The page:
By broadening the concepts of volunteerism and civic engagement, we confirmed mat older immigrants and refugees are making innumerable contributions to their communities, primarily through informal and personal networks. Focusgroup participants spoke of older Ethiopian refugees who raised funds for a neighbor faced with financial crisis, an older Liberian leader who resolves family conflicts, and a group of Somali elders who assist newly arrived refugees in becoming acquainted with the United States.
A Somali elder explained, "One of the things we do is when new people arrive, we teach them about me area and how to clean the apartment, talk to landlord . . . do things for themselves."
Older immigrants also discussed ways they have contributed to their communities tiirough trusted organizations and religious institutions. Latino elders said they participate in a town watch to protect their senior residence, Chinese retirees teach English as a second language and computer classes to other seniors, and a Vietnamese older adult facilitates a support group for torture survivors.
Although motivations for civic engagement differed among study participants, several common themes emerged. Many older immigrants became involved in projects out of a longing to be socially connected and to be contributing members of their community. Mr. Wang and Ms. Xu, for example, decided to move from me suburban home they shared with their son and his family to a senior residence in Philadelphia after their grandchildren no longer needed childcare. They started to volunteer at a nearby senior center that attracts Chinese elders and to organize a recreational class at a senior housing community.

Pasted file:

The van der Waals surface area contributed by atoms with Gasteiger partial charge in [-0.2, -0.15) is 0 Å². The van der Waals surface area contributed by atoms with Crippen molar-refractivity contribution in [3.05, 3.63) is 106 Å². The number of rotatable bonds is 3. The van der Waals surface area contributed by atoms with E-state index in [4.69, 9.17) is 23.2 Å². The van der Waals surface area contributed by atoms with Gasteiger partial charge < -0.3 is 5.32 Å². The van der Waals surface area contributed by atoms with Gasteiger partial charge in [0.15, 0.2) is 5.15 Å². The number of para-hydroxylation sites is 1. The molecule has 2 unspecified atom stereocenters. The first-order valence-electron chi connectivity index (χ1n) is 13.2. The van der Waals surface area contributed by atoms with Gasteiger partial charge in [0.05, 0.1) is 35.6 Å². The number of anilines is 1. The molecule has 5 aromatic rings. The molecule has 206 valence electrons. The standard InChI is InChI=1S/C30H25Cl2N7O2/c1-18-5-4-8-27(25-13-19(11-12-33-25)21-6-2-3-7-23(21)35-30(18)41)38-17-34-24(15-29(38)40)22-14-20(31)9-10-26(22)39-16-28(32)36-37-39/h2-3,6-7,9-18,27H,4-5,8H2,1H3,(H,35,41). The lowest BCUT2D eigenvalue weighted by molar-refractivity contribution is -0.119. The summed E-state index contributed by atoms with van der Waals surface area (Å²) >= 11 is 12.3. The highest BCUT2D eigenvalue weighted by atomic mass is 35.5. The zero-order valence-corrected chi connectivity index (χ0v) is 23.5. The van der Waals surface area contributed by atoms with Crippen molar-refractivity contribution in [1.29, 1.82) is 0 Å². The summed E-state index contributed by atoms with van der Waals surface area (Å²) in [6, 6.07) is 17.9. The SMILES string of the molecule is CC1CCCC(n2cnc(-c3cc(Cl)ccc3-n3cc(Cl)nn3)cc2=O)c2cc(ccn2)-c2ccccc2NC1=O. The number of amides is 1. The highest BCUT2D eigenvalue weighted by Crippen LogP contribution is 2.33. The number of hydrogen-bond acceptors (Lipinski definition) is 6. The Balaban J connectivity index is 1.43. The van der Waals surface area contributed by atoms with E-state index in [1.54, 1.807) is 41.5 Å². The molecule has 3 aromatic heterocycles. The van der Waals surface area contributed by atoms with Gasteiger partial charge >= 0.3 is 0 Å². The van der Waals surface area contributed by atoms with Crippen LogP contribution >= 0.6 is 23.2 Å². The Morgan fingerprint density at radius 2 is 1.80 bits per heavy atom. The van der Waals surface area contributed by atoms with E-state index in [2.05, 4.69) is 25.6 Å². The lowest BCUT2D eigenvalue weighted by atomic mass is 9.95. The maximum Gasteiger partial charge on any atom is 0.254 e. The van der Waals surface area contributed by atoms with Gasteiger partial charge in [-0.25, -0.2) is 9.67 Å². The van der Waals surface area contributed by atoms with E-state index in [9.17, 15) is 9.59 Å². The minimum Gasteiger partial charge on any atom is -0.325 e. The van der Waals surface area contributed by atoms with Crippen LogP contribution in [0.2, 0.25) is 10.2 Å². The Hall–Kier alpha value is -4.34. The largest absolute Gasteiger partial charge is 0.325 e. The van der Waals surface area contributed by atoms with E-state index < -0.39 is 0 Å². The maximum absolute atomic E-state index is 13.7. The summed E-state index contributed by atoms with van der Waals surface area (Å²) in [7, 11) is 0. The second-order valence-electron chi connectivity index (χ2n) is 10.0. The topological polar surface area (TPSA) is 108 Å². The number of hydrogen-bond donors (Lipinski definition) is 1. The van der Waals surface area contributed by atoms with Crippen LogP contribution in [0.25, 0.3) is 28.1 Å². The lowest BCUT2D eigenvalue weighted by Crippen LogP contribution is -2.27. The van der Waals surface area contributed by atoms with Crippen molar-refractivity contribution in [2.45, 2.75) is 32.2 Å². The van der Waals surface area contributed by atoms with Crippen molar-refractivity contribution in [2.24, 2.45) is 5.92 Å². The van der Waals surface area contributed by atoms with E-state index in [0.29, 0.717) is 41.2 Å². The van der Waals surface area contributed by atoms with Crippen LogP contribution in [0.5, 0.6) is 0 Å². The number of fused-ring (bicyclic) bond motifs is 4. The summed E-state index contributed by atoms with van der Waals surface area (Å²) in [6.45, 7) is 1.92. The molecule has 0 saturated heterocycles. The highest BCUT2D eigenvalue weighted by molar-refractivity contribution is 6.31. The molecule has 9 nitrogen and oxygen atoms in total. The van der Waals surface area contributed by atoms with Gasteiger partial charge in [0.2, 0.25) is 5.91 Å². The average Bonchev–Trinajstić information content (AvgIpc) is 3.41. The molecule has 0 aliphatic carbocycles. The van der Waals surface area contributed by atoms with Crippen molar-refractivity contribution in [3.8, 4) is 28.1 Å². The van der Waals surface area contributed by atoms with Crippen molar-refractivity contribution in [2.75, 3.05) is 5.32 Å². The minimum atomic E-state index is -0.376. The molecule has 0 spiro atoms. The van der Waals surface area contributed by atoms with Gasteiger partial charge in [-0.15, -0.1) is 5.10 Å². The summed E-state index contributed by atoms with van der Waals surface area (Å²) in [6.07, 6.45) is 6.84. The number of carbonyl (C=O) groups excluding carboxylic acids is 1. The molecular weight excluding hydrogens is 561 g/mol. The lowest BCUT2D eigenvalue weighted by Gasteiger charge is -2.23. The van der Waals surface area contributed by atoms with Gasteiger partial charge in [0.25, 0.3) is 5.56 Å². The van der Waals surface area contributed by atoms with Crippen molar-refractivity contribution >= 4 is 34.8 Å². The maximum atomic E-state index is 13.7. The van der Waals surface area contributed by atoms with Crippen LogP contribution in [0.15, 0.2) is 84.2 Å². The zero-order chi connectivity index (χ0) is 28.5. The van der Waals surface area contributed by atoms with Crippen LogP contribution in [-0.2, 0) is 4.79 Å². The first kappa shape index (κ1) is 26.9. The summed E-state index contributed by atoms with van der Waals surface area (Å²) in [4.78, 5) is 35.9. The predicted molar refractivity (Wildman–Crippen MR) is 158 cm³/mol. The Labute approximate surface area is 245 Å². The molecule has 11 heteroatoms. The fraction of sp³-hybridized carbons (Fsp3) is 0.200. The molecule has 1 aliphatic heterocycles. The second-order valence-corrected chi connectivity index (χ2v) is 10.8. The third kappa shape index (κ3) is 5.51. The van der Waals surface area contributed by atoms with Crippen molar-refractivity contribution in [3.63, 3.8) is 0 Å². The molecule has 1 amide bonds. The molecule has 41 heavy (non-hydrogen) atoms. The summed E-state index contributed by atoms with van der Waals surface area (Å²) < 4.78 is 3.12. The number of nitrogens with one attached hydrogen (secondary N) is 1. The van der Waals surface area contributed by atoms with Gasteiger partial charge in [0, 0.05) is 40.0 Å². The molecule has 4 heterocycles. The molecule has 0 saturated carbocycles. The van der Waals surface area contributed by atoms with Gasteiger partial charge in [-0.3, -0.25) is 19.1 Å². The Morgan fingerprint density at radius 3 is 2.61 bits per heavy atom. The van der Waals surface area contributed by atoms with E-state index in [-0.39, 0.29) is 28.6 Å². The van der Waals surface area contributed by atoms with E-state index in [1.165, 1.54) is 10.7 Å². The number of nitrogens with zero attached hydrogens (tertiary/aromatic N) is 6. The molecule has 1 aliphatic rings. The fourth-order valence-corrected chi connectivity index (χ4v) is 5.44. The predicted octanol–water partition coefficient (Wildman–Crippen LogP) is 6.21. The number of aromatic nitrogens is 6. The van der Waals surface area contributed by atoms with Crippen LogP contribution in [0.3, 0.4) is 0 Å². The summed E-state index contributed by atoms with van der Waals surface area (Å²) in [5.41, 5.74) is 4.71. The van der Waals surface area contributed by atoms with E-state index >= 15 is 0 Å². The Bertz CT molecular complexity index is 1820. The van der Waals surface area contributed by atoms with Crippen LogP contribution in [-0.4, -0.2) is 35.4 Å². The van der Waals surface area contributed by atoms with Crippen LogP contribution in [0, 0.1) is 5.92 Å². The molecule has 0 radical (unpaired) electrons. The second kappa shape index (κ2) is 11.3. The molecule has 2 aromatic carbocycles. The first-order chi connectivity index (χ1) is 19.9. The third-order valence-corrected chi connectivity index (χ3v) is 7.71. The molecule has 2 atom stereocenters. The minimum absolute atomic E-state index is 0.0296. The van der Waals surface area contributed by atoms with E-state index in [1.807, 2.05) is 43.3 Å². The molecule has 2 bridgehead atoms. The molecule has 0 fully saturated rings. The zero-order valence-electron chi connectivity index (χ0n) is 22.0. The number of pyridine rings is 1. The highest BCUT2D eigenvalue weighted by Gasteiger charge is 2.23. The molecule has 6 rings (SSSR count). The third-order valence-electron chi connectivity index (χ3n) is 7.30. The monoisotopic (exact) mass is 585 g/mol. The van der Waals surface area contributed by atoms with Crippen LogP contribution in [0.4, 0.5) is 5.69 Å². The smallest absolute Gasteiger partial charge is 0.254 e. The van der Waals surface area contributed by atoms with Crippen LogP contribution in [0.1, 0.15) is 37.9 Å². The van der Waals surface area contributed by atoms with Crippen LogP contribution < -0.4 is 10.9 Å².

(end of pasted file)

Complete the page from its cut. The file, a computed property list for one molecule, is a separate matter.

Other focus-group members said they became engaged because mey felt an obligation to give back to their community in appreciation for the opportunities they had received. They reported that other strong motivators were their religious beliefs, a desire to encourage youth to preserve their native language and culture, and a wish to address specific community problems.
These motivators do not necessarily result in successful connections with civic engagement opportunities, however. The center's research revealed several factors influencing the nature of older immigrants' engagement, particularly a person's stage of life, health status, English-language proficiency and familiarity wim U.S. systems.
Experiences immigrants had in their native country and cultural conceptions of civic engagement also influence participation. For example, an older Vietnamese refugee who had been held prisoner by the communist regime after the war in Vietnam may not feel comfortable joining an advocacy effort because of his memory of being barred from engaging in community activities in his native country.